• High ISO performance increased by up to 2 stops; the 5D MK III can be "boosted" to ISO 102,400
  • Shooting speed increased from 4fps to 6fps
  • Video limit increased to 30 minutes
  • In-camera HDR mode added
  • Adds 720p video at 60fps, for slow-motion video
  • Adds a quiet shooting mode
  • Dual card slots. Supports SD cards as well as CF
  • New, higher price!

 

 

 

 Canon 5D MK III  

  Nikon D800  

 Canon 5D MK II 

Min Aperture  for auto-focus1

F5.6

F8

F5.6

AF Points

61 points

51 points

9 points

Megapixels

22.3

36.3

21.1

Shooting speed

6fps

4.6fps

3.9fps

Sync speed

1/200th

1/250th

1/200th

Built-in flash

No

Yes

No

Max ISO5

25,600

6400

6400

USB

USB 2.0

USB 3.0

USB 2.0

Auto-focus during  video

No

Yes4

No

Shutter Rating

150,000

200,000

150,000

Uncompressed video

No

Yes

No

60fps video

720p, 60fps

720p, 60fps

none

Video modes

1080p, 24/25/30fps

1080p, 24/25/30fps

1080p, 24/25/30fps

Weight3

950g

1,000g

907g

Price

$3,499

$2,999

$2,1992

 

  1. Min aperture for auto-focus is important when using teleconverters
  2. This camera was $2,699 in early 2009
  3. Weight with battery & card
  4. It remains to be seen how useful the auto-focus is during video, it was not great on the D7000
  5. The ISO can be "boosted" by 2 more stops on all of these camera model

 

Comparing the 5D MK III and the Nikon D800

The Canon 5D MK III and the Nikon D800 are quite similar in size, weight, sensor size, LCD, viewfinder, storage media, video resolution, battery life, and weather sealing. Both can do in-camera HDR (high-dynamic range photos).

The main differences are listed in the table above. The Canon 5D Mark III has the advantage of being able to shoot at very high ISOs, and a faster shooting speed, due to its lower megapixel count and fast image processor.

The Nikon D800 has the advantage in other areas including megapixel count, auto-focus ability with teleconverters (for example - you can use autofocus with a F4 lens + 2x teleconverter with the D800), having an internal flash, and sync speed. The internal flash and sync speed may be useful for some underwater photographers.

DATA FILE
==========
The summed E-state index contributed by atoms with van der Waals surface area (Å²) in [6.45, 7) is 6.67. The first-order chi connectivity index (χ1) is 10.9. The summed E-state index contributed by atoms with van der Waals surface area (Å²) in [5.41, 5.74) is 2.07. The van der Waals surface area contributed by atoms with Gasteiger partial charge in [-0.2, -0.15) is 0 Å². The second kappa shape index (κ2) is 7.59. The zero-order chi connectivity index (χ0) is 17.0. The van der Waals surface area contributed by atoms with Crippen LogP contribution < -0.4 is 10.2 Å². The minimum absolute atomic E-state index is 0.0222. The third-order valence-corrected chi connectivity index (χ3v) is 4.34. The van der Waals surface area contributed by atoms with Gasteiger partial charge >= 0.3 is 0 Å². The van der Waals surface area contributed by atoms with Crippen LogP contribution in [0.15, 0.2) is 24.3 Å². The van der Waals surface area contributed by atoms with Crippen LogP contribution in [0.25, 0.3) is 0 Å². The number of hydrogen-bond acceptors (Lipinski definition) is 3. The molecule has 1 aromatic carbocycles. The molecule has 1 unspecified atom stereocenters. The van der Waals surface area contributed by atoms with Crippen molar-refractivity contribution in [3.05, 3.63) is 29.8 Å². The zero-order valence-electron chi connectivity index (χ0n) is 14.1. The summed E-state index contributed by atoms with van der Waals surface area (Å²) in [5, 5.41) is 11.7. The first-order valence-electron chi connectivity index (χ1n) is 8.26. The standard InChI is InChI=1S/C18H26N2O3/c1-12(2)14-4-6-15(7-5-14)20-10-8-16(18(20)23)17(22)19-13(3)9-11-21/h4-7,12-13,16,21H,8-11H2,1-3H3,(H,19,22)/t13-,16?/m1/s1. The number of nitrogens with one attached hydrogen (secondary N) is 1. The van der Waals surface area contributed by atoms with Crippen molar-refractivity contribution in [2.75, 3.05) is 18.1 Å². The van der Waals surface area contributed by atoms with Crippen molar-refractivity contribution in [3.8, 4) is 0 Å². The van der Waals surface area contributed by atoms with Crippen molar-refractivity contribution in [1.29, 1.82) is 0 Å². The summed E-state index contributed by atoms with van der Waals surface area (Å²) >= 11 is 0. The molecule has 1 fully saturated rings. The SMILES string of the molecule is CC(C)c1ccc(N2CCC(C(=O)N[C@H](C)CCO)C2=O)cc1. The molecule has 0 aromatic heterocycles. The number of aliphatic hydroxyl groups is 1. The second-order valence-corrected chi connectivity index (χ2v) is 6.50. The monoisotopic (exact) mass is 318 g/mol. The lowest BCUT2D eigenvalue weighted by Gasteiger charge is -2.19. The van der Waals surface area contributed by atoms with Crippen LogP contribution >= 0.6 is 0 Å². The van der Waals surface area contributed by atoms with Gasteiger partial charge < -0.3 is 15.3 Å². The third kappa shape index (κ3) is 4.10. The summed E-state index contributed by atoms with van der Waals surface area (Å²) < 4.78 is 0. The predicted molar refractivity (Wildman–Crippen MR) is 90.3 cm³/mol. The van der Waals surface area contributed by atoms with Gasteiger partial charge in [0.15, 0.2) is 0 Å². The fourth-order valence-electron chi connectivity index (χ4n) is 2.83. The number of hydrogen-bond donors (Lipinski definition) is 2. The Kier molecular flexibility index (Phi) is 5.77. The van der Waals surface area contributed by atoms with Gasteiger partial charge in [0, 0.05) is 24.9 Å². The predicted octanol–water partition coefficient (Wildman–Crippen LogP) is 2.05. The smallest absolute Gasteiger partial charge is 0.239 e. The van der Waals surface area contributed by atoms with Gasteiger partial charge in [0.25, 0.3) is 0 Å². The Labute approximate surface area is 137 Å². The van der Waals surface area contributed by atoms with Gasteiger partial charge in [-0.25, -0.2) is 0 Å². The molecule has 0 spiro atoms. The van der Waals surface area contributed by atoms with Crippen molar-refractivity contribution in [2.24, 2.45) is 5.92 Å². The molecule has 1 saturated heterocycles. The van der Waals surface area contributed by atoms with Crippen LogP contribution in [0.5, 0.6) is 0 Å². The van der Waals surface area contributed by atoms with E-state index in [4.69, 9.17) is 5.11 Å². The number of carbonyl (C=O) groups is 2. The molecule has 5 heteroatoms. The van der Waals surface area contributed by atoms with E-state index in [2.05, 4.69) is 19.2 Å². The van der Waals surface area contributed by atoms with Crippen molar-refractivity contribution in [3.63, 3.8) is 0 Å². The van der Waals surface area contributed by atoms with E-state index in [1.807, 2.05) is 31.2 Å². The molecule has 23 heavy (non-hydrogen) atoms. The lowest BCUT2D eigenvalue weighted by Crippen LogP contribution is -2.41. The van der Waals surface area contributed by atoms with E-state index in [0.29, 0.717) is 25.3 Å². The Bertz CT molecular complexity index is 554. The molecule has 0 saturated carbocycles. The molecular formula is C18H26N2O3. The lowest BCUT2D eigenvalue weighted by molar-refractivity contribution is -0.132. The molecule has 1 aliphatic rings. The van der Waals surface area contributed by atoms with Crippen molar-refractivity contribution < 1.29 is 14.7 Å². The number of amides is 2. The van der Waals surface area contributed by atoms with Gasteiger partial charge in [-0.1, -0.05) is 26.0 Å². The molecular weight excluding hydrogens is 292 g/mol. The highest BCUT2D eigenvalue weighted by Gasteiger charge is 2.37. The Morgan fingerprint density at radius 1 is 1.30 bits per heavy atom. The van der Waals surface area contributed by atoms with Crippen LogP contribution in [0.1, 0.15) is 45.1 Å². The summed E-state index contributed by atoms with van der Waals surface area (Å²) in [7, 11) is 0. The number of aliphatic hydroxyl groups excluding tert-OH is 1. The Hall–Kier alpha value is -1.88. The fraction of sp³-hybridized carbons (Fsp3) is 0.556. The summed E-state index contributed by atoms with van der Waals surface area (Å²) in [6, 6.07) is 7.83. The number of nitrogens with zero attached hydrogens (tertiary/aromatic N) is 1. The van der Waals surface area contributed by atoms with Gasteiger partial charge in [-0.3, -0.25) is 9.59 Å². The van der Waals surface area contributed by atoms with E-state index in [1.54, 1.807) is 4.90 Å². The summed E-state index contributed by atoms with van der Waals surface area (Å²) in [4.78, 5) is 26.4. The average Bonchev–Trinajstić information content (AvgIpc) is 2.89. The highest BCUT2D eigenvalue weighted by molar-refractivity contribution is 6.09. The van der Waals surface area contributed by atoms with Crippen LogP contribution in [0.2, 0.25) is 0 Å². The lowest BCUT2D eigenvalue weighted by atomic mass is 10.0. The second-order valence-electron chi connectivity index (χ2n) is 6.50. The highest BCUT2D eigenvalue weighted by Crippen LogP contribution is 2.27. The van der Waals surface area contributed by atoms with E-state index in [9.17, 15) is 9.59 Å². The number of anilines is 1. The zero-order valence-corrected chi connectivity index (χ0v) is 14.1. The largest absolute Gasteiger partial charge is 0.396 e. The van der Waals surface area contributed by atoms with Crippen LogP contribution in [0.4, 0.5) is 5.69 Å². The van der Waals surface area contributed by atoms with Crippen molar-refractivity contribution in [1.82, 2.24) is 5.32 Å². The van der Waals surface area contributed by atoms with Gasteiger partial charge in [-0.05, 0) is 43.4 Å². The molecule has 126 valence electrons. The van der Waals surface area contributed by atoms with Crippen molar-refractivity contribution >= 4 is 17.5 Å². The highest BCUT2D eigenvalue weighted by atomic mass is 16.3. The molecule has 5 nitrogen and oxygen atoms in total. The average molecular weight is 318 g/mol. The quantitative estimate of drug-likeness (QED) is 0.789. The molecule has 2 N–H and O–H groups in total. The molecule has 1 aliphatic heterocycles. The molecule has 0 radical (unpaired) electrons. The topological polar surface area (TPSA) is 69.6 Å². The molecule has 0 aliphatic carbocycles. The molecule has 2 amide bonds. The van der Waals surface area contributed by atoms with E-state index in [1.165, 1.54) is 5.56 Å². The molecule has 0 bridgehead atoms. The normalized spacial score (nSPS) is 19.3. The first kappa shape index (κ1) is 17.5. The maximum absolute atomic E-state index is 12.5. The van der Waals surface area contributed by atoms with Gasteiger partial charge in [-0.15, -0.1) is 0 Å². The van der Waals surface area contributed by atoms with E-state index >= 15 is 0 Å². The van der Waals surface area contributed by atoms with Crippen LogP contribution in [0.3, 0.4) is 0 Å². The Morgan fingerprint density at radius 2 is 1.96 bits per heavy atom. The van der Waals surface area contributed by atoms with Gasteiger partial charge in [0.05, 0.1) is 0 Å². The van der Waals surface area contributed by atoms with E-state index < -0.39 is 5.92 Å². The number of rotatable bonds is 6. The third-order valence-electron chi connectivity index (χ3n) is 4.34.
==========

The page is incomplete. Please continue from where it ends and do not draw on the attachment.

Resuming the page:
I expect to see Canon 5D MK III underwater housings from Aquatica, Hugyfot, Ikelite, Nauticam, Sea & Sea, Seacam & Subal - and I predict that both the Canon 5D MK III and the Nikon D800 will be very popular with both professional and serious amateur underwater photographers.

 

Further Reading

Comparing the Nikon D800 with the Nikon D700 and Nikon D4

Comparing the Nikon D4 with the Nikon D3s and Canon 1DX

Canon 5D Mark III Review

 

 

Where to Buy

Please support the Underwater Photography Guide by purchasing your underwater photography gear through our sister site, Bluewater Photo & Video. Click, or call them at (310) 633-5052 for expert advice!


 

Adobe Lightroom 4 released, with video editing

Scott Gietler
Adobe Lightroom 4 released, with video editing for just $149

Adobe Lightroom 4 Released

Included video editing, better shadow & highlight recovery

By Scott Gietler

 
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Adobe Lightroom 4.0 has just been announced, after a 2 month beta period, for $149. This is half the price of Lightroom 3! Users upgrading & students pay just $79. Lightroom is a great tool for photographers to edit, organize, and catalog their photos.

 

 

 

Here are some of the exciting new features in Lightroom 4.0:

  • Adjustment controls that maximize dynamic range from cameras, recover exceptional shadow details and highlights.

  • Ability to catalog video clips alongside images, and adds basic editing capabilities, such as the ability to play and trim clips, make adjustments and export frames / stills from videos

  • Improved auto adjustments to dynamically set values for exposure and contrast

  • Additional local adjustment controls including Noise Reduction, Moire and White Balance

  • Presets that take advantage of new processing technology for speedy results

  • Soft proofing that helps photographers tune images in a destination color space to ensure content looks its best.

  • Ability to email images directly from Lightroom using an email account of your choice

  • Photo book creation